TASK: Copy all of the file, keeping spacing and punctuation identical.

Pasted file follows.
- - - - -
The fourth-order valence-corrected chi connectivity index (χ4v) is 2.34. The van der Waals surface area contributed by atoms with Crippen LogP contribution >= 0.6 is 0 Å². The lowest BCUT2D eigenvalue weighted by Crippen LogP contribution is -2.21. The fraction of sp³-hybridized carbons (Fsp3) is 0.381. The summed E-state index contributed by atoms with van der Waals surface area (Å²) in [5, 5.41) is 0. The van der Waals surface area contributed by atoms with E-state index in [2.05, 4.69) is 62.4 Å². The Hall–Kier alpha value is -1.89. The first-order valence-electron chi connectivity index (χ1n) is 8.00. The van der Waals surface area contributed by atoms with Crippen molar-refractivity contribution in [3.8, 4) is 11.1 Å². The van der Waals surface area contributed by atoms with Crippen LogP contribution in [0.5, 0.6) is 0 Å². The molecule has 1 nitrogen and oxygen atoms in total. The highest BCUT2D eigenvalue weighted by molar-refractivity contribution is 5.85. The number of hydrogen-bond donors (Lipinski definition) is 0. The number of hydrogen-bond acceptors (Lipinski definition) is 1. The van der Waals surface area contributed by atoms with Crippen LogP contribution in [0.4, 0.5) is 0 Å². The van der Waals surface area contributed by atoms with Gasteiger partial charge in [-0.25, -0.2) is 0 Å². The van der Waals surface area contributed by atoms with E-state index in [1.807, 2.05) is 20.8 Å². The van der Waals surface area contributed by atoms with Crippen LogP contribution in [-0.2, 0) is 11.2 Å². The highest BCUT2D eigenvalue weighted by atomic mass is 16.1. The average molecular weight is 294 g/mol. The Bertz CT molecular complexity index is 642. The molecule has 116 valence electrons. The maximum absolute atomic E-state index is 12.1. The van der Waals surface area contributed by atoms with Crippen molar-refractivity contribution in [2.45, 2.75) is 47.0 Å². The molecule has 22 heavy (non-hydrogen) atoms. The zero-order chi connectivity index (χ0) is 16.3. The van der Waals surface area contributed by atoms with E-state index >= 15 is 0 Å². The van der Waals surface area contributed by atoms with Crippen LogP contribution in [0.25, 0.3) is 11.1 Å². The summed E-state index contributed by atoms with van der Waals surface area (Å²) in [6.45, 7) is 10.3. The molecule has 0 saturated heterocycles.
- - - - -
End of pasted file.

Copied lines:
The fourth-order valence-corrected chi connectivity index (χ4v) is 2.34. The van der Waals surface area contributed by atoms with Crippen LogP contribution >= 0.6 is 0 Å². The lowest BCUT2D eigenvalue weighted by Crippen LogP contribution is -2.21. The fraction of sp³-hybridized carbons (Fsp3) is 0.381. The summed E-state index contributed by atoms with van der Waals surface area (Å²) in [5, 5.41) is 0. The van der Waals surface area contributed by atoms with E-state index in [2.05, 4.69) is 62.4 Å². The Hall–Kier alpha value is -1.89. The first-order valence-electron chi connectivity index (χ1n) is 8.00. The van der Waals surface area contributed by atoms with Crippen molar-refractivity contribution in [3.8, 4) is 11.1 Å². The van der Waals surface area contributed by atoms with Crippen LogP contribution in [0.5, 0.6) is 0 Å². The molecule has 1 nitrogen and oxygen atoms in total. The highest BCUT2D eigenvalue weighted by molar-refractivity contribution is 5.85. The number of hydrogen-bond donors (Lipinski definition) is 0. The number of hydrogen-bond acceptors (Lipinski definition) is 1. The van der Waals surface area contributed by atoms with Crippen LogP contribution in [0.4, 0.5) is 0 Å². The van der Waals surface area contributed by atoms with Gasteiger partial charge in [-0.25, -0.2) is 0 Å². The van der Waals surface area contributed by atoms with E-state index in [1.807, 2.05) is 20.8 Å². The van der Waals surface area contributed by atoms with Crippen LogP contribution in [-0.2, 0) is 11.2 Å². The highest BCUT2D eigenvalue weighted by atomic mass is 16.1. The average molecular weight is 294 g/mol. The Bertz CT molecular complexity index is 642. The molecule has 116 valence electrons. The maximum absolute atomic E-state index is 12.1. The van der Waals surface area contributed by atoms with Crippen molar-refractivity contribution in [2.45, 2.75) is 47.0 Å². The molecule has 22 heavy (non-hydrogen) atoms. The zero-order chi connectivity index (χ0) is 16.3. The van der Waals surface area contributed by atoms with E-state index >= 15 is 0 Å². The van der Waals surface area contributed by atoms with Crippen LogP contribution in [0.25, 0.3) is 11.1 Å². The summed E-state index contributed by atoms with van der Waals surface area (Å²) in [6.45, 7) is 10.3. The molecule has 0 saturated heterocycles.